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How to build iPhone Calculator using Flutter

It was a simple idea to create a replica of iPhone’s system calculator in Flutter. The design is uncomplicated and the program logic is well-known.

Let’s focus on the UI design here since the logic can be tedious to teach.

You can check out our Git Repo to get a complete idea.

Building iPhone Calculator App using Flutter

This is the UI we got to design.

Now, let’s decompose this view into a number of components.

  1. The operands, operator, result and the buttons are vertically aligned using a column widget.
  2. Now, we use 5-row widgets to arrange buttons horizontally.
  3. Buttons are of different designs. So, we need to create separate widgets for each type.

The Number Button is designed like this:

import 'package:flutter/material.dart';
class NumberButton extends StatelessWidget {
NumberButton({this.text,this.onPressed});
final String text;
final Function onPressed;
@override
Widget build(BuildContext context) {
return Padding(
padding: const EdgeInsets.all(5.0),
child: RawMaterialButton(
shape: const CircleBorder(),
constraints: BoxConstraints.tight(Size(60.0, 60.0)),
onPressed:onPressed,
child: Text(
text,
style: TextStyle(color: Colors.white, fontSize: 20.0),
),
fillColor: Color.fromRGBO(56, 54, 56, 1.0),
));
}
}

The Number Button is a Stateless widget which takes a String “text” and a function “onPressed”. It is implemented using a RawMaterialButton because we needed the button size to be extra large. The shape is given to be a circle of size 60.

The Zero button has a bit different UI, so I created a custom widget for it.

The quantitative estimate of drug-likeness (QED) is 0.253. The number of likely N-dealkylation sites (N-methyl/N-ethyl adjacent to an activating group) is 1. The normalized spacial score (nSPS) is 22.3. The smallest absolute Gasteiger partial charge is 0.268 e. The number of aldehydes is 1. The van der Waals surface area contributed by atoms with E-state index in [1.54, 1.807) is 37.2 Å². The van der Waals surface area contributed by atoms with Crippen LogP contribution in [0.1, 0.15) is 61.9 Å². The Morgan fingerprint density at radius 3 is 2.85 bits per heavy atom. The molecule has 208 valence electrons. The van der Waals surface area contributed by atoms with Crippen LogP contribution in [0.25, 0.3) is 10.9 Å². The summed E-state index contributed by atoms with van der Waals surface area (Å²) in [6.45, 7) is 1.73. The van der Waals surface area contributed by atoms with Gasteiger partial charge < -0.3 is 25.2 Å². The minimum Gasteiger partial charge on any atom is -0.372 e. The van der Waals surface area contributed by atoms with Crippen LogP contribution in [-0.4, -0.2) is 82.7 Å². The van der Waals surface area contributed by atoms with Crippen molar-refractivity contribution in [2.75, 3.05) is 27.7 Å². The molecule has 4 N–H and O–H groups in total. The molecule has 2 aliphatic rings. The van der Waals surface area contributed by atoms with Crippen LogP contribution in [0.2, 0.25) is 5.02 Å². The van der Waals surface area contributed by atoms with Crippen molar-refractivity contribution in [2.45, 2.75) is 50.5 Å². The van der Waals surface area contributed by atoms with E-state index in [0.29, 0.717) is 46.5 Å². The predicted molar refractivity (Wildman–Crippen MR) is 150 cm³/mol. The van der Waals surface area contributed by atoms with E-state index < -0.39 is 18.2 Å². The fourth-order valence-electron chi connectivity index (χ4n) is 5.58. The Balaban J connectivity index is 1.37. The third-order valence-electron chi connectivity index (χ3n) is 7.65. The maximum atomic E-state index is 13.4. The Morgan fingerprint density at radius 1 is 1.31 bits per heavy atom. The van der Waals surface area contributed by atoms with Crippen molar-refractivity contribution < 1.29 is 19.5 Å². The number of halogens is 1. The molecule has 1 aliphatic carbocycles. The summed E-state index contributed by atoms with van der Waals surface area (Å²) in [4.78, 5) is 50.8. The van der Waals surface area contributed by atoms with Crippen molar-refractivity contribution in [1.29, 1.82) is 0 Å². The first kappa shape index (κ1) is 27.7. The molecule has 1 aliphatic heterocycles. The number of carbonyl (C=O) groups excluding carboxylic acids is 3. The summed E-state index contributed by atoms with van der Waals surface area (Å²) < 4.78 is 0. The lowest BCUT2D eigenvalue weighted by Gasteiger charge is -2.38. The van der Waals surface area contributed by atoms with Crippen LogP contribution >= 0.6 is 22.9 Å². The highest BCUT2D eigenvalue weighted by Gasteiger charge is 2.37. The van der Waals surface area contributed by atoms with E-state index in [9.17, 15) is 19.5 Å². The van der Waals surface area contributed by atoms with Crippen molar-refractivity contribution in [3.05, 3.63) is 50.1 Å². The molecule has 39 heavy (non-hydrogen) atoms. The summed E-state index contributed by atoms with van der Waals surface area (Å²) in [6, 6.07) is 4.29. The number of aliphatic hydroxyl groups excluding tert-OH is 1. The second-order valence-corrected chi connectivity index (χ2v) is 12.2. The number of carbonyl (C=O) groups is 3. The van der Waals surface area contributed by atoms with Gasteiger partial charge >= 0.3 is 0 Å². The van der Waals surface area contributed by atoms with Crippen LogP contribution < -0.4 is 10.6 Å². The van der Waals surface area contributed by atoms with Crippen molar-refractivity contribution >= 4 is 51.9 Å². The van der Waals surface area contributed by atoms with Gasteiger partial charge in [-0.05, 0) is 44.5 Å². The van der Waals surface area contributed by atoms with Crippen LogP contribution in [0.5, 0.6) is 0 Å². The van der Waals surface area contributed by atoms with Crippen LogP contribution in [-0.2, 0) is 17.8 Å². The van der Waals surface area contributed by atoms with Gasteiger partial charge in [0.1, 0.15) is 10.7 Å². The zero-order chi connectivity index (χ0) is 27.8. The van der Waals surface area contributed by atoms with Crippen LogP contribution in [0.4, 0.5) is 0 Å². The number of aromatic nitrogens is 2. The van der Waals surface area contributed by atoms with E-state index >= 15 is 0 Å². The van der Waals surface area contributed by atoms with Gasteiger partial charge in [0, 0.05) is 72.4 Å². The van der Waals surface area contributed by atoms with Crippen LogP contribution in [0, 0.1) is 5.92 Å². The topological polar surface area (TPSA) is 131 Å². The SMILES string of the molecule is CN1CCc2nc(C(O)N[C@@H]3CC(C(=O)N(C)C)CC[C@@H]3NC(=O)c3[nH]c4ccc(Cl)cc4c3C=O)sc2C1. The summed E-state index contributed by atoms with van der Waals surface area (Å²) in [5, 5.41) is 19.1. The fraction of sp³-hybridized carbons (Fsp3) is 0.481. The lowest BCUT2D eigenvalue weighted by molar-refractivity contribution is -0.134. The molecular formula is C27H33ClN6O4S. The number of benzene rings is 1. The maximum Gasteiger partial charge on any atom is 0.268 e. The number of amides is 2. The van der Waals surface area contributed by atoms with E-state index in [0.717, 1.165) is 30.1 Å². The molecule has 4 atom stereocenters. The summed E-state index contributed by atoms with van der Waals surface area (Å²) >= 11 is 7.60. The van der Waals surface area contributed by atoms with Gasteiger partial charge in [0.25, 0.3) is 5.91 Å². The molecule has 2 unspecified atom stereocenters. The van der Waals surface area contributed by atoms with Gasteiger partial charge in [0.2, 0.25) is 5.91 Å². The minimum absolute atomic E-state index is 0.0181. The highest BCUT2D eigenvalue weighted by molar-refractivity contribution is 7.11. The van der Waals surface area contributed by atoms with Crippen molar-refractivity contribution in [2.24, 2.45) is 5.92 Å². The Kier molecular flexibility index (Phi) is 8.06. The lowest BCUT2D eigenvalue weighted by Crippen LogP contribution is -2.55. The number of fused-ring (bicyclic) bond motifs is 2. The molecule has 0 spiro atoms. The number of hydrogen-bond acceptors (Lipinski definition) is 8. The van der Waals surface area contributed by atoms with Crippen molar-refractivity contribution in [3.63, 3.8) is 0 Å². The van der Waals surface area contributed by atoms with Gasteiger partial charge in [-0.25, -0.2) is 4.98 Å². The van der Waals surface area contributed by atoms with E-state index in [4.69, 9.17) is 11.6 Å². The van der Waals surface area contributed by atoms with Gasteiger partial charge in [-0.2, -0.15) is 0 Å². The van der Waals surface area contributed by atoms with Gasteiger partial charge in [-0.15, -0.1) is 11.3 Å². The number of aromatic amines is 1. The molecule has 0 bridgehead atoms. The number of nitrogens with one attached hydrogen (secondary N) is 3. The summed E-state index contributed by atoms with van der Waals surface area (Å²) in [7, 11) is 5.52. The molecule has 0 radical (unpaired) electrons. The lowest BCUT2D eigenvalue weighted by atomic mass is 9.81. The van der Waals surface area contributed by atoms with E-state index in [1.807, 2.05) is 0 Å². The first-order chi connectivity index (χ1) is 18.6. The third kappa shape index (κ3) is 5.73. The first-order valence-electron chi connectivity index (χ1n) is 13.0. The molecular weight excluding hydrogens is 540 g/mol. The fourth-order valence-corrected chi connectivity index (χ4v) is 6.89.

import 'package:flutter/material.dart';
class ZeroButton extends StatelessWidget {
ZeroButton({this.onPressed});
final Function onPressed;
@override
Widget build(BuildContext context) {
return Padding(
padding: const EdgeInsets.all(5.0),
child: Container(
height: 60.0,
width: MediaQuery.of(context).size.width / 2.5,
decoration: BoxDecoration(
borderRadius: BorderRadius.circular(25.0),
color: Color.fromRGBO(56, 54, 56, 1.0)),
child: MaterialButton(
onPressed: onPressed,
child: Text(
"0",
style: TextStyle(color: Colors.white, fontSize: 20.0),
),
),
),
);
}
}

The width of the zero button is given in relative to the screen width.

Now there is a Binary Operator button and Unary Operator Button which is different from each other only in text color, background color, and its action.

import 'package:flutter/material.dart';
class BinaryOperatorButton extends StatelessWidget {
BinaryOperatorButton({this.onPressed,this.text});
final text;
final Function onPressed;
@override
Widget build(BuildContext context) {
return Padding(
padding: const EdgeInsets.all(5.0),
child: RawMaterialButton(
shape: const CircleBorder(),
constraints: BoxConstraints.tight(Size(60.0, 60.0)),
onPressed:onPressed,
child: Text(
text,
style: TextStyle(color: Colors.white, fontSize: 20.0),
),
fillColor: Colors.orange,
));
}
}

For the Unary Operator Button:

import 'package:flutter/material.dart';
class UnaryOperatorButton extends StatelessWidget {
UnaryOperatorButton({this.text,this.onPressed});
final String text;
final Function onPressed;
@override
Widget build(BuildContext context) {
return Padding(
padding: const EdgeInsets.all(5.0),
child: RawMaterialButton(
shape: const CircleBorder(),
constraints: BoxConstraints.tight(Size(60.0, 60.0)),
onPressed:onPressed,
child: Text(
text,
style: TextStyle(color: Colors.black, fontSize: 20.0),
),
fillColor: Colors.grey,
));
}
}

Now the entire layout is done in calculator.dart. The build method of it is given below.

@override
Widget build(BuildContext context) {
return new Scaffold(